The plant yields a substance that is used for etching steel sections in photomicrographic work[171]. Extracts from the root are used as a foaming agent in beers and fire extinguishers[238]. A fibre obtained from the roots is used for insulation, wallboard, boxboard etc[4, 171]. The fibres can be used after the medicinal and flavouring constituents of the root have been removed[4].
Cultivation details                                         
Requires a deep well cultivated fertile moisture-retentive soil for good root production[200]. Prefers a sandy soil with abundant moisture and does not flourish in clay[4]. Slightly alkaline conditions produce the best plants[238]. The plant thrives in a maritime climate[7]. Plants are hardy to about -15°c[200]. Liquorice is often cultivated for its edible root which is widely used in medicine and as a flavouring. There are some named varieties[183]. The ssp. glandulifera grows in Russia and produces adventitious roots up to 10 cm thick[142]. Yields of 10 - 12 tonnes per hectare were considered good in the early 20th century, this only being attained in the fourth year of growth[4]. Unless seed is required, the plant is usually prevented from flowering so that it puts more energy into producing good quality roots[238]. The bruised root has a characteristic sweet pungent smell[245]. Plants are slow to settle in and do not produce much growth in their first two years after being moved[4]. The young growth is also very susceptible to damage by slugs and so the plant will require some protection for its first few years[K]. A fairly deep-rooting plant, the roots are up to 120cm long[4]. It can be difficult to eradicate once it is established[238]. This species has a symbiotic relationship with certain soil bacteria, these bacteria form nodules on the roots and fix atmospheric nitrogen. Some of this nitrogen is utilized by the growing plant but some can also be used by other plants growing nearby[200].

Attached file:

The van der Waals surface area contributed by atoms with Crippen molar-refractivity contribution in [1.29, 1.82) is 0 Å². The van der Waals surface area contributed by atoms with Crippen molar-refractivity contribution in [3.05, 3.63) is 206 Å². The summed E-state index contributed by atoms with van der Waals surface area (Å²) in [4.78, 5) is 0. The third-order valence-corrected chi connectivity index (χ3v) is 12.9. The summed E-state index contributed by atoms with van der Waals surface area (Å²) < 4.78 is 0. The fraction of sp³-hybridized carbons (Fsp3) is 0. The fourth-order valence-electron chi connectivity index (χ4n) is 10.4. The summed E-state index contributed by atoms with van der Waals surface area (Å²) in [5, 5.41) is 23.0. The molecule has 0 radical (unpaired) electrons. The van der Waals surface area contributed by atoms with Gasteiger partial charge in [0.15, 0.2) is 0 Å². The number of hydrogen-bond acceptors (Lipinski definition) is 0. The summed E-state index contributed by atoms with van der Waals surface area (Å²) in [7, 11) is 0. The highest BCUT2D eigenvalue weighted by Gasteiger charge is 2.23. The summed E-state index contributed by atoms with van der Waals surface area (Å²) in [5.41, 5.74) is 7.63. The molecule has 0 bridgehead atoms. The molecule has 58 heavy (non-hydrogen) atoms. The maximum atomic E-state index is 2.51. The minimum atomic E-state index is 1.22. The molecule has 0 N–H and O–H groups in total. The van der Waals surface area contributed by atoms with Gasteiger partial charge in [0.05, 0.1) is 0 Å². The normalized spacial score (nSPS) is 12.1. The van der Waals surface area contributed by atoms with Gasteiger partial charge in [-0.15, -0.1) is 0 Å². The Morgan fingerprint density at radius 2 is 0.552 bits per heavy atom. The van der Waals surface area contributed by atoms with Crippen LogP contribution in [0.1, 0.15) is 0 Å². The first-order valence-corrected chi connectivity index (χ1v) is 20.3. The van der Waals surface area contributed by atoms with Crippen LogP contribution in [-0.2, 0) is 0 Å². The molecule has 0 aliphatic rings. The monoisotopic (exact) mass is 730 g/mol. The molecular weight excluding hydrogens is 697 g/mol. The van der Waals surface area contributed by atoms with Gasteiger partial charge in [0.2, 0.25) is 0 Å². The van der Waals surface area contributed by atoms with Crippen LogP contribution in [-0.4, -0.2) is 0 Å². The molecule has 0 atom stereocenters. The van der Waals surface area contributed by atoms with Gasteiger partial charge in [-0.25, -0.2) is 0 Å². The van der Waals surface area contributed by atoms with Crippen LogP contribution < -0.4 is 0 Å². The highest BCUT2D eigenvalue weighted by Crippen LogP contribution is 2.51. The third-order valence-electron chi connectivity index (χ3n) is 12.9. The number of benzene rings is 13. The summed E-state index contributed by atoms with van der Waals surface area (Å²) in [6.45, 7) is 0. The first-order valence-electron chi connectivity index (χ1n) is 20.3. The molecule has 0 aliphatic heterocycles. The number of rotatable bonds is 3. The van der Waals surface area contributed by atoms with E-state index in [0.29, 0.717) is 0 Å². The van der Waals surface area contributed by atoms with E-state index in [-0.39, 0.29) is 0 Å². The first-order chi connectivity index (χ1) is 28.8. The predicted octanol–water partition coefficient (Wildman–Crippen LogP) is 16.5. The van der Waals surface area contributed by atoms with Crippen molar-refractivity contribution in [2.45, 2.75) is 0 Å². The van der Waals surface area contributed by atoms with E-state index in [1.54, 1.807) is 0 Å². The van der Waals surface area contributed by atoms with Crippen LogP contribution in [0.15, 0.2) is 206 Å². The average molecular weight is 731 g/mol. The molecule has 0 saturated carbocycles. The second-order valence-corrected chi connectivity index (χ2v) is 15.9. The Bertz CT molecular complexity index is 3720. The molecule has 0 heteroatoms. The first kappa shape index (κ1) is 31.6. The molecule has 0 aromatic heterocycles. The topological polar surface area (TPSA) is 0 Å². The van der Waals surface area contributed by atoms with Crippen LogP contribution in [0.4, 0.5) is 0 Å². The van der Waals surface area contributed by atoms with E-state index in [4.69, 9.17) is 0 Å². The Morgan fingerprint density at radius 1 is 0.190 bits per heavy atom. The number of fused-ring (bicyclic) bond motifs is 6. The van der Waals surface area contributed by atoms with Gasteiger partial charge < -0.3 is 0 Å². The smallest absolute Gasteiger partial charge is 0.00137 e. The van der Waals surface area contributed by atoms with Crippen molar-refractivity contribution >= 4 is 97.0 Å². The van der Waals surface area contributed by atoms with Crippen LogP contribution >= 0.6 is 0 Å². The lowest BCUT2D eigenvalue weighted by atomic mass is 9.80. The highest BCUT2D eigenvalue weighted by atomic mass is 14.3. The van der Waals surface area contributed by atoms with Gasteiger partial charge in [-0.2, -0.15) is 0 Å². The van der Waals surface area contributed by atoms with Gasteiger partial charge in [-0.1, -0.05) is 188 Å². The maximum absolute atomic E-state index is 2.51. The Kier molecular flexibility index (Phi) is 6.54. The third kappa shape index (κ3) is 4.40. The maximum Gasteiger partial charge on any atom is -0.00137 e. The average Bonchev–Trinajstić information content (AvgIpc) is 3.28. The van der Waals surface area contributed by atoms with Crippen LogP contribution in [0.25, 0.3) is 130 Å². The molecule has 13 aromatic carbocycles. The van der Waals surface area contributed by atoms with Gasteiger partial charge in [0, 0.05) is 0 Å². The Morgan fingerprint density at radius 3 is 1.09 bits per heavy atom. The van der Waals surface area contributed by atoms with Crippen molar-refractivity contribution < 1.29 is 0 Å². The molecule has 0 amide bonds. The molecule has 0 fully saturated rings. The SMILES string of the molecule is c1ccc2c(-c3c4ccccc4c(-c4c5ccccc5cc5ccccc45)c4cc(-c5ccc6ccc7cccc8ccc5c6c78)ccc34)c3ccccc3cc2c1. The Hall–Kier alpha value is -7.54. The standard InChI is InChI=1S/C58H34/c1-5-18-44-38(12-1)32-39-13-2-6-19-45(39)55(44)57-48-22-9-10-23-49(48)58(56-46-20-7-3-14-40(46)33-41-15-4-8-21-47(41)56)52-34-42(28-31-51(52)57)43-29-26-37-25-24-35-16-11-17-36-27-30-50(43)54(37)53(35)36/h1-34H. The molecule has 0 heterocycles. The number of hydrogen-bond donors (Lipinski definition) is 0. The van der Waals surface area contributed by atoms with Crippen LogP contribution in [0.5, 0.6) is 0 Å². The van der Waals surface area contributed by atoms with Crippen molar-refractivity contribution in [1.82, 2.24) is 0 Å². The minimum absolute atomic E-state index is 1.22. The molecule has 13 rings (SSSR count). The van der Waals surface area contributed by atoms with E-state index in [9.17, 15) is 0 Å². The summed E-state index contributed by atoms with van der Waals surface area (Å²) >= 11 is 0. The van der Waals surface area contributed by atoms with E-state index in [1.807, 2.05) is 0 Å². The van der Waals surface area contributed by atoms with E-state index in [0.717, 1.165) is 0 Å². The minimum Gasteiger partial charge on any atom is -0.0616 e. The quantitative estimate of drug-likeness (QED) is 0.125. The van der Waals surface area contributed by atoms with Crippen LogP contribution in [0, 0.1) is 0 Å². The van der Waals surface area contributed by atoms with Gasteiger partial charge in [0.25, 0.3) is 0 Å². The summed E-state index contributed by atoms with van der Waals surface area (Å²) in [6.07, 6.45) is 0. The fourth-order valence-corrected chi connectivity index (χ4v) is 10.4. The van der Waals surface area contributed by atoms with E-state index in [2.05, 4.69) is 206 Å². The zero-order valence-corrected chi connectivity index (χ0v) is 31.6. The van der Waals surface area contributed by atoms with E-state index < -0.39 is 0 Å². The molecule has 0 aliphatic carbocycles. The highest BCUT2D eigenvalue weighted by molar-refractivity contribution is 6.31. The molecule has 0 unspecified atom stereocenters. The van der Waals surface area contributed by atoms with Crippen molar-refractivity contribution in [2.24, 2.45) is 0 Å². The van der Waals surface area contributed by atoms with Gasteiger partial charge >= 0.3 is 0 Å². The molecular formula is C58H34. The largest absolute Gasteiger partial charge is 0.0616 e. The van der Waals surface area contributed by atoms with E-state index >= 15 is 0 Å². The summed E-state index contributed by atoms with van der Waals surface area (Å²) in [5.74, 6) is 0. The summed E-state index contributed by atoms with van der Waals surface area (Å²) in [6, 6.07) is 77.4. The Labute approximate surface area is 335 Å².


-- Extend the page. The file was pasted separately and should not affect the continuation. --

Pre-soak the seed for 24 hours in warm water and then sow spring or autumn in a greenhouse[200]. Prick out the seedlings into individual pots when they are large enough to handle, and grow them on for their first winter in a greenhouse. Plant out in late spring or early summer when in active growth. Plants are rather slow to grow from seed[238]. Division of the root in spring or autumn. Each division must have at least one growth bud. Autumn divisions can either be replanted immediately or stored in clamps until the spring and then be planted out[200]. It is best to pt up the smaller divisions and grow them on in a cold frame until they are established before planting them out in the spring or summer.


 Belongs to the following Article

Nitrogen fixing plant species suited to temperate climate such as North Canterbury New Zealand

Nitrogen fixing plant species suited to temperate climate such as North Canterbury New Zealand

Nitrogen is an essential element for plant growth. Certain plants have a useful ability to capture nitrogen from the atmosphere. This is often achieved through symbiotic relationship with fungi in the root zone. Being able access unlimited nitrogen allows these plants to grow quickly while also making some available to surrounding plants. The practical reality is that including nitrogen fixing plants of various shapes and sizes amongst other productive plantings improves overall health, vigour and fertility,


Winter plant propagation by division

June 30, 2020
Clone or duplicate plants by dividing. May also be useful to reinvigorate or restart aging plants.
The exact process will differ for each species but generally involves digging up part or all of the plant, carefully separating or cutting rooted sections before removing most of the leaf surface area and replanting in new locations. Post care includes watering and weeding as required.


Divide and replant bulbs such as daffodil, multiplying leeks
  June   July   August